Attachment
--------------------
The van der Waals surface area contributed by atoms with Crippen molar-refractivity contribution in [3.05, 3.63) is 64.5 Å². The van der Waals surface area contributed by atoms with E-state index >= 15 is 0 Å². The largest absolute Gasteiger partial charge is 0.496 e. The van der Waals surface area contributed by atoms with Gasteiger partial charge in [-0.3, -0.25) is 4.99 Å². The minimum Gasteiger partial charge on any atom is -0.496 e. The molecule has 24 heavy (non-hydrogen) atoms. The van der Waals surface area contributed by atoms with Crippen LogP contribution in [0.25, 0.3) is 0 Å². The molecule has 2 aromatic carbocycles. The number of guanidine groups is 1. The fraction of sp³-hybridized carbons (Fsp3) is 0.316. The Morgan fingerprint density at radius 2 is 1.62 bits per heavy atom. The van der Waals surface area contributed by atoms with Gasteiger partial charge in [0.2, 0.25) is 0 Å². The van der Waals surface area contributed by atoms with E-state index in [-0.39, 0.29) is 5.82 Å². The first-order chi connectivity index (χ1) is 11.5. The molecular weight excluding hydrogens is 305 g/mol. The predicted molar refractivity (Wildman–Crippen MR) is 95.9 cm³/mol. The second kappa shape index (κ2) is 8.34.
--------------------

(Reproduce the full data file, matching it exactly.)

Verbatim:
The van der Waals surface area contributed by atoms with Crippen molar-refractivity contribution in [3.05, 3.63) is 64.5 Å². The van der Waals surface area contributed by atoms with E-state index >= 15 is 0 Å². The largest absolute Gasteiger partial charge is 0.496 e. The van der Waals surface area contributed by atoms with Gasteiger partial charge in [-0.3, -0.25) is 4.99 Å². The minimum Gasteiger partial charge on any atom is -0.496 e. The molecule has 24 heavy (non-hydrogen) atoms. The van der Waals surface area contributed by atoms with Crippen LogP contribution in [0.25, 0.3) is 0 Å². The molecule has 2 aromatic carbocycles. The number of guanidine groups is 1. The fraction of sp³-hybridized carbons (Fsp3) is 0.316. The Morgan fingerprint density at radius 2 is 1.62 bits per heavy atom. The van der Waals surface area contributed by atoms with Gasteiger partial charge in [0.2, 0.25) is 0 Å². The van der Waals surface area contributed by atoms with E-state index in [-0.39, 0.29) is 5.82 Å². The first-order chi connectivity index (χ1) is 11.5. The molecular weight excluding hydrogens is 305 g/mol. The predicted molar refractivity (Wildman–Crippen MR) is 95.9 cm³/mol. The second kappa shape index (κ2) is 8.34.